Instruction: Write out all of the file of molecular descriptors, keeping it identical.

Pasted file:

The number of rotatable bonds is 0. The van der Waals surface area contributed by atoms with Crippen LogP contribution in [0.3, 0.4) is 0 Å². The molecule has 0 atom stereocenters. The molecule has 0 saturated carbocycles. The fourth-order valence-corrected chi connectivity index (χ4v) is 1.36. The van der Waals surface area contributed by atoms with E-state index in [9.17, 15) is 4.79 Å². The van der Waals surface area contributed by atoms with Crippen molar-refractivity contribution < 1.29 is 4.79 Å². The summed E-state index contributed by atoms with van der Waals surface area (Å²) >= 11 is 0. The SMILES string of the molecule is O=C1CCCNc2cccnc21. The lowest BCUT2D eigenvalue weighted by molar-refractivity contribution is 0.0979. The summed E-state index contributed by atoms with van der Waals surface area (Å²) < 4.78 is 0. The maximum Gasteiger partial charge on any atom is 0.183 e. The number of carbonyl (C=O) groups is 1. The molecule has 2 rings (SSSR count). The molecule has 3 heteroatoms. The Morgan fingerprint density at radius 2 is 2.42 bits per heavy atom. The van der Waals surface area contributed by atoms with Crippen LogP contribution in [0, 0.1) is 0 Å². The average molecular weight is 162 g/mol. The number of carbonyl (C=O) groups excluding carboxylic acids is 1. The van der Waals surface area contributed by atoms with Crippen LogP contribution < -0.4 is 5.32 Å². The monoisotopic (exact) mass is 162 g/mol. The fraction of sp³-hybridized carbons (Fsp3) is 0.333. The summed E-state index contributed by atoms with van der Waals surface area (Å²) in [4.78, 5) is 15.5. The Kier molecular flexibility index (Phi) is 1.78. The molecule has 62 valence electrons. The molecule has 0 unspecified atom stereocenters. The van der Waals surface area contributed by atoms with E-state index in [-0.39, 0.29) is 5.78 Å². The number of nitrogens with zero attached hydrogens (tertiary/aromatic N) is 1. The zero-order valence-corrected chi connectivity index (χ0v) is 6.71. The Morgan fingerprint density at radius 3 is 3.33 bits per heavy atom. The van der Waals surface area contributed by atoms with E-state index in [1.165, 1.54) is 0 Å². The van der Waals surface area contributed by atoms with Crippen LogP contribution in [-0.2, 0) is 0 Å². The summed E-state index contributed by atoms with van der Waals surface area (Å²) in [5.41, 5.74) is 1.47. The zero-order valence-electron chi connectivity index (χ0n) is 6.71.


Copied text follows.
The number of rotatable bonds is 0. The van der Waals surface area contributed by atoms with Crippen LogP contribution in [0.3, 0.4) is 0 Å². The molecule has 0 atom stereocenters. The molecule has 0 saturated carbocycles. The fourth-order valence-corrected chi connectivity index (χ4v) is 1.36. The van der Waals surface area contributed by atoms with E-state index in [9.17, 15) is 4.79 Å². The van der Waals surface area contributed by atoms with Crippen molar-refractivity contribution < 1.29 is 4.79 Å². The summed E-state index contributed by atoms with van der Waals surface area (Å²) >= 11 is 0. The SMILES string of the molecule is O=C1CCCNc2cccnc21. The lowest BCUT2D eigenvalue weighted by molar-refractivity contribution is 0.0979. The summed E-state index contributed by atoms with van der Waals surface area (Å²) < 4.78 is 0. The maximum Gasteiger partial charge on any atom is 0.183 e. The number of carbonyl (C=O) groups is 1. The molecule has 2 rings (SSSR count). The molecule has 3 heteroatoms. The Morgan fingerprint density at radius 2 is 2.42 bits per heavy atom. The van der Waals surface area contributed by atoms with Crippen LogP contribution in [0, 0.1) is 0 Å². The average molecular weight is 162 g/mol. The number of carbonyl (C=O) groups excluding carboxylic acids is 1. The van der Waals surface area contributed by atoms with Crippen LogP contribution < -0.4 is 5.32 Å². The monoisotopic (exact) mass is 162 g/mol. The fraction of sp³-hybridized carbons (Fsp3) is 0.333. The summed E-state index contributed by atoms with van der Waals surface area (Å²) in [4.78, 5) is 15.5. The Kier molecular flexibility index (Phi) is 1.78. The molecule has 62 valence electrons. The molecule has 0 unspecified atom stereocenters. The van der Waals surface area contributed by atoms with E-state index in [-0.39, 0.29) is 5.78 Å². The number of nitrogens with zero attached hydrogens (tertiary/aromatic N) is 1. The zero-order valence-corrected chi connectivity index (χ0v) is 6.71. The Morgan fingerprint density at radius 3 is 3.33 bits per heavy atom. The van der Waals surface area contributed by atoms with E-state index in [1.165, 1.54) is 0 Å². The van der Waals surface area contributed by atoms with Crippen LogP contribution in [-0.2, 0) is 0 Å². The summed E-state index contributed by atoms with van der Waals surface area (Å²) in [5.41, 5.74) is 1.47. The zero-order valence-electron chi connectivity index (χ0n) is 6.71.